What have been the most difficult moments or conversations for you as a parent of a child with a disability?
How do you see the Church responding to people with disabilities and how can the Church improve?
On your blog, you’ve welcomed a variety of voices to contribute. Which topics have generated the most vibrant conversations and why?
You’ve written most recently on prenatal testing. What are some of the most common misperceptions about prenatal testing? What do you want more people to understand?
A woman who has just received a prenatal diagnosis of Downs Syndrome from her doctor turns to you for counsel. What counsel would you give her?
I had the chance to answer these questions for Jonathan Merrit over at Religion News Service yesterday. Here’s a sneak peek at my favorite answer, to the church question:
In general, I think most churches have very kind postures toward people with disabilities. I think the motives are good. But I think the Church is lacking a theology of disability that enables real transformative and reciprocal work that benefits both people with disabilities and the Body of Christ as a whole.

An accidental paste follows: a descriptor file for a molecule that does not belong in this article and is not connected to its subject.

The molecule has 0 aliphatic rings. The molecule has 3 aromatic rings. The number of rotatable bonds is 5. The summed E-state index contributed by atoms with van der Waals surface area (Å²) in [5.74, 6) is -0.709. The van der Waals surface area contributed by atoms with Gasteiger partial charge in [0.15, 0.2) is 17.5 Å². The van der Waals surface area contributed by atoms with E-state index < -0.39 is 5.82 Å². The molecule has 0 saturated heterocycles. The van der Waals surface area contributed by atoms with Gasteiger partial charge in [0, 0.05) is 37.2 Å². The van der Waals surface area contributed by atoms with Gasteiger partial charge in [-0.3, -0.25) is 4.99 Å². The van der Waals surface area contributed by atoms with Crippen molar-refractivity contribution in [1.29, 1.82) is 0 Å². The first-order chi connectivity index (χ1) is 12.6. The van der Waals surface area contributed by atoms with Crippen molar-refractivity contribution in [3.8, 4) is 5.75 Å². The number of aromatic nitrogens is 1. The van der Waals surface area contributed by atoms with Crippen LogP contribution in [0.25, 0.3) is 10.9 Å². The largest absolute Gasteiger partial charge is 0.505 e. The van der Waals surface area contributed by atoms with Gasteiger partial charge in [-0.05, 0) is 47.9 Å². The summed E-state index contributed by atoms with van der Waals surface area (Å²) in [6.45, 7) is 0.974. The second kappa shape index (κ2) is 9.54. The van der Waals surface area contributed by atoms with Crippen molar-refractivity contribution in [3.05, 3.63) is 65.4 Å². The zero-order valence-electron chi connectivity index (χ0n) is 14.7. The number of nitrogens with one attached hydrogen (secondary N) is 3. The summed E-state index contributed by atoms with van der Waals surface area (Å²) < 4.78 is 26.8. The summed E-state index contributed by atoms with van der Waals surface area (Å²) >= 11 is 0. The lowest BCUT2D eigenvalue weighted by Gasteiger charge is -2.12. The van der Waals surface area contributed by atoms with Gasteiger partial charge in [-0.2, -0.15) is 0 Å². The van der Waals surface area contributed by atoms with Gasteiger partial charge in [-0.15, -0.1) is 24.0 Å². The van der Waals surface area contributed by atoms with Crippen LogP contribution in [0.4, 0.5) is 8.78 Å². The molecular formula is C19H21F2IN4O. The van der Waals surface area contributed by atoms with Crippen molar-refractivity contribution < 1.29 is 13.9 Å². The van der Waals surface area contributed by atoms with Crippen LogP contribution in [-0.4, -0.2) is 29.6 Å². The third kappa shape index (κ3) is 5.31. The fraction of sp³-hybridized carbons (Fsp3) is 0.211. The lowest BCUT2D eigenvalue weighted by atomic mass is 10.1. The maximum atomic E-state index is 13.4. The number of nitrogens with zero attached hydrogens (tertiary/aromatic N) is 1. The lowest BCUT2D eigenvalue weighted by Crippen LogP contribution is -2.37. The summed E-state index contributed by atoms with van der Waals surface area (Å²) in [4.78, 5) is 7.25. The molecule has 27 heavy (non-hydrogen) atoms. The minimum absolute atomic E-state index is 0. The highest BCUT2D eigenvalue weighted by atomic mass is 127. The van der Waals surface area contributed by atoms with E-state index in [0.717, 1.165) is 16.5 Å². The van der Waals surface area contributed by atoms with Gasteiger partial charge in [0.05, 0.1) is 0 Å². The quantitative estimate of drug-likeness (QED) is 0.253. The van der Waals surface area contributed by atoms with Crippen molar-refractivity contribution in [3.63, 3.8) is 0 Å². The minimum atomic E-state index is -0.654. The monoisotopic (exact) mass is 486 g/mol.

In general, the Church tends to see people with disabilities as those in need. But people with disabilities are not only those in need. They are also those with particular gifts to offer. According to 1 Corinithians 12, every member of the Body of Christ is vital to the working of the whole. If we see people with disabilities as passive recipients of care rather than as participants in the work of the kingdom, then we fail to understand the radical nature of God’s work in the world.
To read more, visit Loving People with Disabilities